When the coronavirus pandemic hit European shores and governments instituted lockdowns, nearly all on-trade routes for wineries shut down in addition to direct sales at the vineyards themselves, which would normally be booming with tourists this time of year. This has left winegrowers with a growing stock of unsold products. Lorenzo Cesconi, vice president of the Italian Independent Winegrowers Federation, explained that sales to bars, restaurants, hotels, and cafes account for more than 50 per cent of all wine sold by Italian wine producers – a figure he says can’t be made up by retail sales alone.
“At the moment, the main issue is that the on-trade channel is basically non-existent, and so are direct sales at the winery”, says Cesconi, adding that members have to cover all the production costs associated with wine production but aren’t able to benefit from revenue streams.
Across Southern Europe, spring means buds are breaking through on the vines, along with the delicate tending to that is needed to nurture the grapes. In France, this means vine-tending in the new reality of social distancing. In Burgundy’s Gevrey Chambertin vineyard, as elsewhere throughout Europe, growers working the vineyards are having to adapt. “In the vines it is one person to a plot, or else we leave two to three metres space if we have to work in the same place. In addition to tying up and fixing trellising, we are also starting to plough. I have two tractors so each driver has their own”, explained vigneron Nicolas Rossignol.
According to Richard Siddle, editor-in-chief of trade magazine The Buyer, conditions are not likely to improve for any major wine producing nation for the foreseeable future. “As each country is going through their own Covid-19 crisis, this is likely to go on for many months, if not through at least the end of the year. Yes, grapes will be harvested, wine will be made and shipped, but the big issue is how fast will individual markets be able to sell and push the wine through their own supply networks. This will depend on how well or badly the virus is being contained in those countries”, says Siddle. “We, as a global wine industry, really are all in this together.”
Wine in Lockdown
In Spain, second to Italy in experiencing one of the worst grips of the pandemic, production has continued but in a vastly changed environment. Miguel Torres, of Familia Torres in Catalunya, said at the end of March – before stricter lockdown conditions were enacted – that the firm was still working “but not at 100 per cent. Only the vital staff comes in. Most of the people are working from home. The bottling lines and the expedition warehouse are operative but under strict measures of security and control”.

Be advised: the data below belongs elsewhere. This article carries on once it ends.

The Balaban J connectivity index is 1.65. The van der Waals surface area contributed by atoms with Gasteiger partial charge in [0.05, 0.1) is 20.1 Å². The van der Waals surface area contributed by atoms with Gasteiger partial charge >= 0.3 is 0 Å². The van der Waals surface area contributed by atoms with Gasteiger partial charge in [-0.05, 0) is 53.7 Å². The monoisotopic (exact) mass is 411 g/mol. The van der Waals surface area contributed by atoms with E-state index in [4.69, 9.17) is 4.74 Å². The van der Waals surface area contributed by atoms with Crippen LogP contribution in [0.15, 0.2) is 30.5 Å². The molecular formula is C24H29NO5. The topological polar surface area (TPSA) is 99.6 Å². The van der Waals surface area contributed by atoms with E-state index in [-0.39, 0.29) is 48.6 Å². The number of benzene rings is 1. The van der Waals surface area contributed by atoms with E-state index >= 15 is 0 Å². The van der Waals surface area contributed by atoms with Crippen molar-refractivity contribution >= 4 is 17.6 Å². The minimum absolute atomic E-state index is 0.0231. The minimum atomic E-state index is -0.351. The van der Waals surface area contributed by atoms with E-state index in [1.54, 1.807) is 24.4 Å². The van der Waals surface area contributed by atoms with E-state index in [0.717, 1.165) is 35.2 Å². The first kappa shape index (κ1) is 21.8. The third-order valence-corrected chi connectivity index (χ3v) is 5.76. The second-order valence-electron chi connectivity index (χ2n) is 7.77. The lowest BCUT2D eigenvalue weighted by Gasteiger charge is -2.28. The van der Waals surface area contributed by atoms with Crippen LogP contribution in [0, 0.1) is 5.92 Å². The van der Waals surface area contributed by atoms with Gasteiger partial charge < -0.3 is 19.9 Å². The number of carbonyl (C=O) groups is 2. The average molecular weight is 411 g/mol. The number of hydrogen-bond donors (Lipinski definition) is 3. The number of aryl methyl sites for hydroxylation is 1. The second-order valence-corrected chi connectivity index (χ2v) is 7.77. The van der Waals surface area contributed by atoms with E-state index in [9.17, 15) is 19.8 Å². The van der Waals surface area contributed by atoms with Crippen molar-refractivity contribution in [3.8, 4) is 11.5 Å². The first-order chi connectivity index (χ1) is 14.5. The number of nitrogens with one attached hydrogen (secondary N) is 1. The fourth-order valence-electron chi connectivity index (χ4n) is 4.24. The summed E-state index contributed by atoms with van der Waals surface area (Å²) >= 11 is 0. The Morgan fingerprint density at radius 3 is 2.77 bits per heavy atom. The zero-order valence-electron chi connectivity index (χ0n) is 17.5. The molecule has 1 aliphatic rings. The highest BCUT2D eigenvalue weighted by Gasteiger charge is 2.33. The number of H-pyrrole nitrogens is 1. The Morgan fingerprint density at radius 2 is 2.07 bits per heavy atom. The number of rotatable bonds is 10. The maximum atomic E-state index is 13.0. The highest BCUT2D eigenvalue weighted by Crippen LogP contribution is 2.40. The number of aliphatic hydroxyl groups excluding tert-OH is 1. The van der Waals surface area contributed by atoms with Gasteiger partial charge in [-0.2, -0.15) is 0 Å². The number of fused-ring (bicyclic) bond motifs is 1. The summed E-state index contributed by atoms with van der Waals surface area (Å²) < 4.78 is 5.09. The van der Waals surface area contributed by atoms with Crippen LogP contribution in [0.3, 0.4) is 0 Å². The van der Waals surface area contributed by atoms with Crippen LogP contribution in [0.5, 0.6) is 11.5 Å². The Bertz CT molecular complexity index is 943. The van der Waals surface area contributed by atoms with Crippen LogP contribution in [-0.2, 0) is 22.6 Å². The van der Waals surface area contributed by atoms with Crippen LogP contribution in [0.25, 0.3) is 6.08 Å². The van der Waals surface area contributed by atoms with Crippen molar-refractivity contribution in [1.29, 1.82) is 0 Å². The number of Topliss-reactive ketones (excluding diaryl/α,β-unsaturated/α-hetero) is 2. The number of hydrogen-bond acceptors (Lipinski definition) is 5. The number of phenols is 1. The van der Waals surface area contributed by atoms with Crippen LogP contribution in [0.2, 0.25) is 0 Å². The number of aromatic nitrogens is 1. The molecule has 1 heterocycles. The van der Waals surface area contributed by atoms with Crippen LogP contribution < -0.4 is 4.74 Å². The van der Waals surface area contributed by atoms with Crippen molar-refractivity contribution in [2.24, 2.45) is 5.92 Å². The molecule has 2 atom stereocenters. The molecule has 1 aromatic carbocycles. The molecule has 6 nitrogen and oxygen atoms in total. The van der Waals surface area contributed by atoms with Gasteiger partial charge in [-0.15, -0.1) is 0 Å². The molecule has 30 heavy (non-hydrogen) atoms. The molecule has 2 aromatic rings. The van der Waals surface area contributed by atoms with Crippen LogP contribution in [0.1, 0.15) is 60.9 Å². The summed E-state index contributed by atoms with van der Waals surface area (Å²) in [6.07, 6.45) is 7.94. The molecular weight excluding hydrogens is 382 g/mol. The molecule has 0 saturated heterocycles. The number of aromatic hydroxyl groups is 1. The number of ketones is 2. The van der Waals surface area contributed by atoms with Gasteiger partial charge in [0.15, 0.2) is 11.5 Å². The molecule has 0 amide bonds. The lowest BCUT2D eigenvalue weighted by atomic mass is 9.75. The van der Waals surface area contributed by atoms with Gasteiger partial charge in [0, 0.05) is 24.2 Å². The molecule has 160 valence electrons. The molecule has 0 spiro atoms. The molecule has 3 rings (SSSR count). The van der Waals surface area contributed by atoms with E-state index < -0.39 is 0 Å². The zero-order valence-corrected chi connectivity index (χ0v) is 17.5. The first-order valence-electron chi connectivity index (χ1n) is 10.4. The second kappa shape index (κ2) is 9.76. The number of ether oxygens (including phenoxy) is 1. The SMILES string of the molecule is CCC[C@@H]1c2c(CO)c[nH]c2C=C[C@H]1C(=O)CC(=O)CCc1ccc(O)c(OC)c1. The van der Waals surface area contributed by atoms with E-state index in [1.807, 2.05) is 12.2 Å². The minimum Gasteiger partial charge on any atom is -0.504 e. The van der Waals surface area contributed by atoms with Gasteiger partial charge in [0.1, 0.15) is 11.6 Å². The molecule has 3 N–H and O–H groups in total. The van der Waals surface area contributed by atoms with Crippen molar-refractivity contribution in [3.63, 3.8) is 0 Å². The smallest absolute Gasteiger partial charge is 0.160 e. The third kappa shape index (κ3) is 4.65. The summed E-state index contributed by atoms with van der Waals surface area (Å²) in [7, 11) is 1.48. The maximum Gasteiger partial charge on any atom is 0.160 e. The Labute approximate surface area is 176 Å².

Other major Spanish wine producers, such as Cune and La Rioja Alta, have pledged to keep their employees working and at full salary for as long as possible. The complete shutdown of the Spanish – and broader European – economy means that the forecast for salvaging anything from 2020 is very remote. “Many orders have been cancelled”, said wine producing CEO Guillermo de Aranzabal. “Domestic sales are almost non-existent. I guess sales will be reduced by more than 60 per cent.”
And yet, some with an entrepreneurial mind-set are seeing opportunity for the wine industry to revolutionise and adapt from an inflexible business model. Michael Baum, owner of Burgundy’s Château de Pommard and former tech entrepreneur, anticipates that the necessary shift for wineries to a more streamlined business-to-customer model will endure post-crisis, with user-friendly and value oriented platforms to the fore.
“I foresee a more consumer-focused model that capitalises on the opportunities of digital technologies and which will bring a welcome future for the traditional wine industry. It has been stagnant for 100 years, trapped in the same multi-tiered distribution systems which are being exposed through the outbreak of Covid-19 and frankly benefit the middlemen much more than the producer or the consumer. Covid-19 is the impetus needed to shift the wine industry into a new future where it can thrive in a world of increased volatility, demand fluctuation, climate change consciousness, and yet desire for consumers to engage in new experiences,” says Baum. With winemakers turning to bespoke apps and zoom calls to promote tastings and market and sell their product, it seems that change is occurring quickly in a relatively traditional industry.
Though the wine harvest is still some months away, European vineyards are hoping the continent will be in a far better place before September comes around. Even still, the residual economic crisis that the pandemic has sparked is sure to affect all aspects of the industry. Europe accounts for approximately 30 per cent of global wine volume, and the EU has forecast consumption this season to be 8 per cent below the five-year average.